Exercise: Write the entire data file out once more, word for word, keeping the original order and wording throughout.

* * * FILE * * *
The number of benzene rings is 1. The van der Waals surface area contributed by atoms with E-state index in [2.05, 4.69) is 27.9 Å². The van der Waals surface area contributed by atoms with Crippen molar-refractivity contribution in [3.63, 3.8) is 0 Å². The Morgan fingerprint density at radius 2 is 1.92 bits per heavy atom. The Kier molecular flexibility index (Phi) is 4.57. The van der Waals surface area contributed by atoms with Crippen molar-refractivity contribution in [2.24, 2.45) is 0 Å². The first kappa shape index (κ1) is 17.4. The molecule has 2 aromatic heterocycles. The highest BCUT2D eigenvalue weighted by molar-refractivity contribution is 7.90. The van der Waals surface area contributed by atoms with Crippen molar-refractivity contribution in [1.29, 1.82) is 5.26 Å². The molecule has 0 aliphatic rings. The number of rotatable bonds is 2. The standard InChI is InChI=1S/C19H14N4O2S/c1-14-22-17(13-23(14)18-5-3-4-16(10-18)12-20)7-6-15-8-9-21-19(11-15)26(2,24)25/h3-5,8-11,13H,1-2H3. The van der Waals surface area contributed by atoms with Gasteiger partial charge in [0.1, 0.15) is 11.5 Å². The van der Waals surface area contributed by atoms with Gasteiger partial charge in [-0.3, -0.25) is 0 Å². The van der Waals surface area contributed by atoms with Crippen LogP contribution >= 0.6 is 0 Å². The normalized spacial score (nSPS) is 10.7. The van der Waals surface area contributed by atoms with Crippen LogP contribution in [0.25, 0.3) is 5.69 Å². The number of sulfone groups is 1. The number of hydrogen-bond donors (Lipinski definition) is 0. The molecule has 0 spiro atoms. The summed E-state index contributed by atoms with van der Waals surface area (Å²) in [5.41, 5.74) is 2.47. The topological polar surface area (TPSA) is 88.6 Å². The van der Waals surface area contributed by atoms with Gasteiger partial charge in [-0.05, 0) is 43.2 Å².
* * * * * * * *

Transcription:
The number of benzene rings is 1. The van der Waals surface area contributed by atoms with E-state index in [2.05, 4.69) is 27.9 Å². The van der Waals surface area contributed by atoms with Crippen molar-refractivity contribution in [3.63, 3.8) is 0 Å². The Morgan fingerprint density at radius 2 is 1.92 bits per heavy atom. The Kier molecular flexibility index (Phi) is 4.57. The van der Waals surface area contributed by atoms with Crippen molar-refractivity contribution in [2.24, 2.45) is 0 Å². The first kappa shape index (κ1) is 17.4. The molecule has 2 aromatic heterocycles. The highest BCUT2D eigenvalue weighted by molar-refractivity contribution is 7.90. The van der Waals surface area contributed by atoms with Crippen molar-refractivity contribution in [1.29, 1.82) is 5.26 Å². The molecule has 0 aliphatic rings. The number of rotatable bonds is 2. The standard InChI is InChI=1S/C19H14N4O2S/c1-14-22-17(13-23(14)18-5-3-4-16(10-18)12-20)7-6-15-8-9-21-19(11-15)26(2,24)25/h3-5,8-11,13H,1-2H3. The van der Waals surface area contributed by atoms with Gasteiger partial charge in [0.1, 0.15) is 11.5 Å². The van der Waals surface area contributed by atoms with Gasteiger partial charge in [-0.3, -0.25) is 0 Å². The van der Waals surface area contributed by atoms with Crippen LogP contribution >= 0.6 is 0 Å². The normalized spacial score (nSPS) is 10.7. The van der Waals surface area contributed by atoms with Crippen LogP contribution in [0.25, 0.3) is 5.69 Å². The number of sulfone groups is 1. The number of hydrogen-bond donors (Lipinski definition) is 0. The molecule has 0 spiro atoms. The summed E-state index contributed by atoms with van der Waals surface area (Å²) in [5.41, 5.74) is 2.47. The topological polar surface area (TPSA) is 88.6 Å². The van der Waals surface area contributed by atoms with Gasteiger partial charge in [-0.05, 0) is 43.2 Å².